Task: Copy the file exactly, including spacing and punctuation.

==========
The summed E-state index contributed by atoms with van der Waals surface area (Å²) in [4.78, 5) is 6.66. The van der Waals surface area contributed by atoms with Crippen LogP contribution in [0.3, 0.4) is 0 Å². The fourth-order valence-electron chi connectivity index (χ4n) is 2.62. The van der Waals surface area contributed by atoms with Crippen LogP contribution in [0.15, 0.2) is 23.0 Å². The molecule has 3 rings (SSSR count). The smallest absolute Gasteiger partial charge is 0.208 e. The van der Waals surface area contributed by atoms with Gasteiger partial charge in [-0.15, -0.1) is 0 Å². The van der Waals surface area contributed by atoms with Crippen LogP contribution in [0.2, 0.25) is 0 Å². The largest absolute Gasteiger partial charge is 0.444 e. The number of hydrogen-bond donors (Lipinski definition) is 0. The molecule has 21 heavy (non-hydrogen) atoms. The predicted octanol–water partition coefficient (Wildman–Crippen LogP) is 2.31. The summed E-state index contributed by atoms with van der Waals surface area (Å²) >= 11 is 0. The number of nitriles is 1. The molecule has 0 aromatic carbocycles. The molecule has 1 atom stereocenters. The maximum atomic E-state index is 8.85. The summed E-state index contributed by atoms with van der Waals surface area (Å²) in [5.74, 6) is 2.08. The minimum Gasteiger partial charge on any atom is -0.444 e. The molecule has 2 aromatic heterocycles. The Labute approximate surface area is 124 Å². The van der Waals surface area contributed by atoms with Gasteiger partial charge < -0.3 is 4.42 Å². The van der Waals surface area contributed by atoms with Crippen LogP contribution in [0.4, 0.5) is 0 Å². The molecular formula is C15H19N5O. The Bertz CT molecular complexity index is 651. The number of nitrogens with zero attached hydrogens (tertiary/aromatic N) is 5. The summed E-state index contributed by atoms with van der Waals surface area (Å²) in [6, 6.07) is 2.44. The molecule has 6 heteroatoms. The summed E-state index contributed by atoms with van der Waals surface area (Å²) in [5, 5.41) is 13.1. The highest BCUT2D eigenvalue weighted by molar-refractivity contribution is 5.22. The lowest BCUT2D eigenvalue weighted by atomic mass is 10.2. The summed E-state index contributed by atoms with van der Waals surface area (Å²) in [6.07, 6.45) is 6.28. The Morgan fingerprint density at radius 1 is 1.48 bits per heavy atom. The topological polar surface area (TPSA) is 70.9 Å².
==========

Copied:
The summed E-state index contributed by atoms with van der Waals surface area (Å²) in [4.78, 5) is 6.66. The van der Waals surface area contributed by atoms with Crippen LogP contribution in [0.3, 0.4) is 0 Å². The fourth-order valence-electron chi connectivity index (χ4n) is 2.62. The van der Waals surface area contributed by atoms with Crippen LogP contribution in [0.15, 0.2) is 23.0 Å². The molecule has 3 rings (SSSR count). The smallest absolute Gasteiger partial charge is 0.208 e. The van der Waals surface area contributed by atoms with Gasteiger partial charge in [-0.15, -0.1) is 0 Å². The van der Waals surface area contributed by atoms with Crippen LogP contribution in [0.2, 0.25) is 0 Å². The largest absolute Gasteiger partial charge is 0.444 e. The number of hydrogen-bond donors (Lipinski definition) is 0. The molecule has 21 heavy (non-hydrogen) atoms. The predicted octanol–water partition coefficient (Wildman–Crippen LogP) is 2.31. The summed E-state index contributed by atoms with van der Waals surface area (Å²) >= 11 is 0. The number of nitriles is 1. The molecule has 0 aromatic carbocycles. The molecule has 1 atom stereocenters. The maximum atomic E-state index is 8.85. The summed E-state index contributed by atoms with van der Waals surface area (Å²) in [5.74, 6) is 2.08. The minimum Gasteiger partial charge on any atom is -0.444 e. The molecule has 2 aromatic heterocycles. The Labute approximate surface area is 124 Å². The van der Waals surface area contributed by atoms with Gasteiger partial charge < -0.3 is 4.42 Å². The van der Waals surface area contributed by atoms with Crippen LogP contribution in [0.4, 0.5) is 0 Å². The molecular formula is C15H19N5O. The Bertz CT molecular complexity index is 651. The number of nitrogens with zero attached hydrogens (tertiary/aromatic N) is 5. The summed E-state index contributed by atoms with van der Waals surface area (Å²) in [6, 6.07) is 2.44. The molecule has 6 heteroatoms. The summed E-state index contributed by atoms with van der Waals surface area (Å²) in [5, 5.41) is 13.1. The highest BCUT2D eigenvalue weighted by molar-refractivity contribution is 5.22. The lowest BCUT2D eigenvalue weighted by atomic mass is 10.2. The summed E-state index contributed by atoms with van der Waals surface area (Å²) in [6.07, 6.45) is 6.28. The Morgan fingerprint density at radius 1 is 1.48 bits per heavy atom. The topological polar surface area (TPSA) is 70.9 Å².